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attention beautiful become begin better Bible body bring character cheerful close conscience continually conversation course cultivate daily danger desire doubt duty earth efforts example exercise expect fact feel frequently give habit hand hear heart hope hour illustrated important keep kind knowledge known labor language less light live look manners mark master means meet mind moral morning nature never night object once pass perhaps politeness prayer principles probably reader reason receive remark respect rest seems single soon soul speak spirit stand student suppose sure tell temptation thing thought throw tion true turn walk whole wish worth write young
Page 332 - I have a short and plain answer: let him study the Holy Scripture, especially the New Testament; therein are contained the words of eternal life : it has God for its author, Salvation for its end, and Truth, without any mixture of error, for its matter...
Page 330 - Scriptures, contain, independently of a divine origin, more true sublimity, more exquisite beauty, purer morality, more important history, and finer strains both of poetry and eloquence, than could be collected, within the same compass, from all other books that were ever composed in any age or in any idiom.
Page 327 - I turned, nothing appeared but danger and difficulty. I saw myself in the midst of a vast wilderness in the depth of the rainy season, naked and alone, surrounded by savage animals, and men still more savage.
Page 327 - I mention this, to show from what trifling circumstances the mind will sometimes derive consolation ; for, though the whole plant was not larger than the top of one of my fingers, I could not contemplate the delicate conformation of its roots, leaves, and capsule, without admiration. Can that Being...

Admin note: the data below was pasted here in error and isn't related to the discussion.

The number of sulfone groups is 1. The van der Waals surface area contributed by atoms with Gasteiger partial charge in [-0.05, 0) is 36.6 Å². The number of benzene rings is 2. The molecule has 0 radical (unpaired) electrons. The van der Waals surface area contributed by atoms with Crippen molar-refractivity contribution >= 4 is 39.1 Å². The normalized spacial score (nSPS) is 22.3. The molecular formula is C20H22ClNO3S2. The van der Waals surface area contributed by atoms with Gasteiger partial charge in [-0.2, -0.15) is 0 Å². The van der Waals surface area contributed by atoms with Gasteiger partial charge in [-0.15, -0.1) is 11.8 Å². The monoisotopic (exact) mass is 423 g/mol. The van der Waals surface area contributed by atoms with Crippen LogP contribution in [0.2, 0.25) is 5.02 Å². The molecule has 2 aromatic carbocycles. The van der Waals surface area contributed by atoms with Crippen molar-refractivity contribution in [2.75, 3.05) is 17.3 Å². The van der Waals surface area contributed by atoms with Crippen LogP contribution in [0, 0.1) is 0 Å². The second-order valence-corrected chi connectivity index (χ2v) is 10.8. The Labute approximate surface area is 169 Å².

Page 278 - But we their sons, a pamper'd race of men, Are dwindled down to threescore years and ten. Better to hunt in fields for health unbought Than fee the doctor for a nauseous draught. The wise for cure on exercise depend : God never made His work for man to mend.
Page 327 - The influence of religion, however, aided and supported me. I recollected that no human prudence or foresight could have arrested my present sufferings. I indeed was a stranger in a strange land : yet I was still under the protecting eye of that Providence who has condescended to call himself the stranger's friend. At this moment, painful as my reflections were, the extraordinary beauty of a small moss in fructification irresistibly caught my eye.
Page 77 - ... a custom loathsome to the eye, hateful to the nose, harmful to the brain, dangerous to the lungs, and in the black stinking fume thereof, nearest resembling the horrible Stygian smoke of the pit that is bottomless.
Page 328 - ... in this obscure part of the world, a thing which appears of so small importance, look with unconcern upon the situation and sufferings of creatures formed after his own image ?—surely not! Reflections like these would not allow me to despair; I started up, and disregarding both hunger and fatigue, travelled forwards, assured that relief was at hand ; and I was not disappointed.
Page 77 - It is a custom loathsome to the eye, hateful to the nose, harmful to the brain, dangerous to the lungs, and in the black .... fume thereof, nearest resembling the horrible Stygian smoke of the pit that is bottomless.
Page 207 - Of praise a mere glutton, he swallowed what came, And the puff of a dunce, he mistook it for fame; Till his relish grown callous, almost to disease, Who peppered the highest was surest to please. But let us be candid, and speak out our mind, If dunces applauded, he paid them in kind.